Perry announces he’ll run for president

Texas governor has broad appeal for Republicans

Rick Perry’s announcement was not a surprise, but he has catching up to do with the rest of the GOP field. Rick Perry’s announcement was not a surprise, but he has catching up to do with the rest of the GOP field. (David J. Phillip/Associated Press)
By April Castro
Associated Press / August 12, 2011

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AUSTIN, Texas - Governor Rick Perry is running for president, a spokesman confirmed yesterday, a move certain to shake up the race for the GOP nomination, much to the delight of many conservatives looking for a candidate to embrace.

Perry spokesman Mark Miner said the Texas governor would make his intentions known tomorrow while visiting South Carolina and New Hampshire, just as most of his presidential rivals compete in a test vote in Iowa.

Official word of Perry’s entrance into the race came yesterday a few hours before eight candidates, including GOP front-runner Mitt Romney, were scheduled to appear at a nationally televised debate.

It was not much of a surprise. The longest-serving governor in Texas history has flirted with a presidential run since spring and has spent the past few months courting Republicans in early voting states and laying the groundwork for a campaign. He met privately with potential donors from California to New York and gave rousing speeches to party faithful, casting himself as a fiscally responsible social conservative.

His intentions became even clearer over the past few days, when officials disclosed that he would visit an important trio of states, a campaign-like schedule timed to overshadow the debate and the Iowa straw poll and, perhaps, wreak havoc on a field led by Romney.

Perry’s nascent presidential campaign is not expected to rest after this weekend’s launch. Representative Frank Guinta of New Hampshire, a Republican, confirmed that he is scheduled to meet privately with Perry on Wednesday. He also confirmed a separate meeting with the first-in-the-nation-primary state’s only Republican senator, Kelly Ayotte.

Neither has decided whom to endorse but both have been courted heavily by the presidential field.

Unlike most others in the race, Perry has credibility with the at-times warring camps of the GOP’s primary electorate. The probusiness tax-cutter who has presided over Texas’ recent economic growth is also a devout social conservative with deep ties with some of the nation’s evangelical leaders and with Christians who dominate the pivotal Iowa caucuses.

But Perry has never run a national campaign before, and it is unclear whether his Texas swagger and sometimes unorthodox policy positions will sit well with GOP primary voters outside the South. Another open question is whether he can raise the money necessary to mount a strong campaign against those who have been in the race for months.

He may face fierce opposition from secular groups and progressives who argue that his religious rhetoric violates the separation of church and state and that his belief that some groups, such as the Boy Scouts of America, should be allowed to discriminate against gays is bigoted.

Within the Republican Party, Perry has foes among moderates who question his understanding of national and international policy, including Senator Kay Bailey Hutchison, who ran against him for governor in a bitter 2010 primary race.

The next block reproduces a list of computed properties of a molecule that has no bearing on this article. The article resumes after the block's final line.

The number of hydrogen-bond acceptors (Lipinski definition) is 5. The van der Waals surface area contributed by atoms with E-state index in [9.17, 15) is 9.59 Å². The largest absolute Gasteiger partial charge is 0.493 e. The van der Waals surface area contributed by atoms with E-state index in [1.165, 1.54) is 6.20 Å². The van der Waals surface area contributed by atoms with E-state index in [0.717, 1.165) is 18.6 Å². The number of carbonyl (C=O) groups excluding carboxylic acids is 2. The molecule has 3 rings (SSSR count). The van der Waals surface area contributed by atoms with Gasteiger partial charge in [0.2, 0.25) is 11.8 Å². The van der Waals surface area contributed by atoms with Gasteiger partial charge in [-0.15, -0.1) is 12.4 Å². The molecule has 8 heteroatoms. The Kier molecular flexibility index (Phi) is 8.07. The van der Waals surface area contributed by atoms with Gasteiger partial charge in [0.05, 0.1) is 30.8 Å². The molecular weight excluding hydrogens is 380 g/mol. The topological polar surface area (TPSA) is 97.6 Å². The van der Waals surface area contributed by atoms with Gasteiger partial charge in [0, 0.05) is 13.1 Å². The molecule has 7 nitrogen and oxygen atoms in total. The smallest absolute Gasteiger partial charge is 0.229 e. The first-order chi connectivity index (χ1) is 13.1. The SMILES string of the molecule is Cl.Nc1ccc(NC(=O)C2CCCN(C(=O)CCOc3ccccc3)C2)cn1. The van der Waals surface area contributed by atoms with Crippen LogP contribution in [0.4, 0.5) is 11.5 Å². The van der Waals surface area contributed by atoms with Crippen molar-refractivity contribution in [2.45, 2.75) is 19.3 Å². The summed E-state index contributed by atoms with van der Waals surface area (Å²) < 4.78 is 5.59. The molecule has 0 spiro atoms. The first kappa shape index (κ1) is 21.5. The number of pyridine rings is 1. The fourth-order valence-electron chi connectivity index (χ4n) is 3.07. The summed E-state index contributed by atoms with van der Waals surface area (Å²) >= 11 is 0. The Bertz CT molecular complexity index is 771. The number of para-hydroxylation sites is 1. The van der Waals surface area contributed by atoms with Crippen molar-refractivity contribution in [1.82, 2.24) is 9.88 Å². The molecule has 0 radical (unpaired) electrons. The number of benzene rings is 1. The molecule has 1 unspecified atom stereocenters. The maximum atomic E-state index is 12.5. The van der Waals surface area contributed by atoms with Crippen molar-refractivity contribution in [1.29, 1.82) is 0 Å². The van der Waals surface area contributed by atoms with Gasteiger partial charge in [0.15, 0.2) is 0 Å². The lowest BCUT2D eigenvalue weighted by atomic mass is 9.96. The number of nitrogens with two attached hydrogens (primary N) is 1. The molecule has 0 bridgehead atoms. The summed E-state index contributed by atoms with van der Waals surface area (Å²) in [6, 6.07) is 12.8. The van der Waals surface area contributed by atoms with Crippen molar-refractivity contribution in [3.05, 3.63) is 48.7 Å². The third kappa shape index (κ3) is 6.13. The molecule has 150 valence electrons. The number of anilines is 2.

An early adopter of Tea Party rhetoric, Perry even has some opponents in the movement. They complain he hasn’t taken strong enough stances on state spending and illegal immigration, in part because as governor Perry signed a law making Texas the first state to offer in-state tuition to illegal immigrants.

But before he starts pumping up supporters and wooing detractors, Perry will need to raise name recognition outside of Texas and conservative circles, as well as fill a presidential campaign coffer. None of the money he has raised for Texas elections can be used in a national race, so he is starting from scratch.

The governor lags well behind previously announced candidates in both campaign workers and fund-raising, mostly because he denied any interest in the presidency until late May.

But the story he tells of having no interest in higher office until friends and family persuaded him to join the race adds to his carefully cultivated image as a Texas cowboy reluctantly riding into Washington to save the day.

The campaign will attempt to position Perry between the moderate Romney and Representative Michele Bachmann of Minnesota, a Tea Party favorite.

Perry, who has been governor for 11 years, has highlighted his business-friendly job-creation skills in Texas as evidence of fiscal wisdom, giving him a chance to drain support from Romney, whose conservative record is burdened by the health care plan he backed as governor of Massachusetts.

Social conservatives already support Perry in numbers equal to Bachmann, who has never held an executive office and who some Republicans consider too far right to beat President Obama.

In polls conducted before he joined the race, Perry was in a statistical tie with Bachmann and within striking distance of Romney.

Perry is a full-throated critic of both Democratic and Republican politics in Washington, advocating a weaker federal government with smaller entitlement programs and greater states’ rights. He recently signed a pledge to cut spending, place a cap on future government expenses, and balance the budget.

Texas has fared better than most states during the recession, though it has the highest rate of uninsured residents and among the poorest populations in the country. top stories on Twitter

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